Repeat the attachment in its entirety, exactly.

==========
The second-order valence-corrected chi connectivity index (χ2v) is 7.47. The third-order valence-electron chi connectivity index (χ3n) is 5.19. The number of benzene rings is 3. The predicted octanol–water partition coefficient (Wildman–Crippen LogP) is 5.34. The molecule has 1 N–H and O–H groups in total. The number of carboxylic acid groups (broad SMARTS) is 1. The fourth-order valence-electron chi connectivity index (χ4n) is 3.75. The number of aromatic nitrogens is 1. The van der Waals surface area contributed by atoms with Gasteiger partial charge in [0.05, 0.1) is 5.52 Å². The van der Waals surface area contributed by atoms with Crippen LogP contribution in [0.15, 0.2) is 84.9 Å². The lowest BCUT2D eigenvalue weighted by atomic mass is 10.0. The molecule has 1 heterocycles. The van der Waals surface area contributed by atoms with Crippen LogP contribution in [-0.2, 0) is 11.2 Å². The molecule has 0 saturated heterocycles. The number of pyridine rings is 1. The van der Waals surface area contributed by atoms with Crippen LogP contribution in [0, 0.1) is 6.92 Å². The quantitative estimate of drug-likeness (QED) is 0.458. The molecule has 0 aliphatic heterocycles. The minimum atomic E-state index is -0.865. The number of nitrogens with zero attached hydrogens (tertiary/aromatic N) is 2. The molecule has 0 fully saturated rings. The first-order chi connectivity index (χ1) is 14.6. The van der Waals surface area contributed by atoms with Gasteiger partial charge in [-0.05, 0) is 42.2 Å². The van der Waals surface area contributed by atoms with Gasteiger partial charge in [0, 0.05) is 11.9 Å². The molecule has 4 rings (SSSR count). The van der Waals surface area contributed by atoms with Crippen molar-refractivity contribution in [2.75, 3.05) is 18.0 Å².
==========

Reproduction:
The second-order valence-corrected chi connectivity index (χ2v) is 7.47. The third-order valence-electron chi connectivity index (χ3n) is 5.19. The number of benzene rings is 3. The predicted octanol–water partition coefficient (Wildman–Crippen LogP) is 5.34. The molecule has 1 N–H and O–H groups in total. The number of carboxylic acid groups (broad SMARTS) is 1. The fourth-order valence-electron chi connectivity index (χ4n) is 3.75. The number of aromatic nitrogens is 1. The van der Waals surface area contributed by atoms with Gasteiger partial charge in [0.05, 0.1) is 5.52 Å². The van der Waals surface area contributed by atoms with Crippen LogP contribution in [0.15, 0.2) is 84.9 Å². The lowest BCUT2D eigenvalue weighted by atomic mass is 10.0. The molecule has 1 heterocycles. The van der Waals surface area contributed by atoms with Crippen LogP contribution in [-0.2, 0) is 11.2 Å². The molecule has 0 saturated heterocycles. The number of pyridine rings is 1. The van der Waals surface area contributed by atoms with Crippen LogP contribution in [0, 0.1) is 6.92 Å². The quantitative estimate of drug-likeness (QED) is 0.458. The molecule has 0 aliphatic heterocycles. The minimum atomic E-state index is -0.865. The number of nitrogens with zero attached hydrogens (tertiary/aromatic N) is 2. The molecule has 0 fully saturated rings. The first-order chi connectivity index (χ1) is 14.6. The van der Waals surface area contributed by atoms with Gasteiger partial charge in [-0.05, 0) is 42.2 Å². The van der Waals surface area contributed by atoms with Gasteiger partial charge in [0, 0.05) is 11.9 Å². The molecule has 4 rings (SSSR count). The van der Waals surface area contributed by atoms with Crippen molar-refractivity contribution in [2.75, 3.05) is 18.0 Å².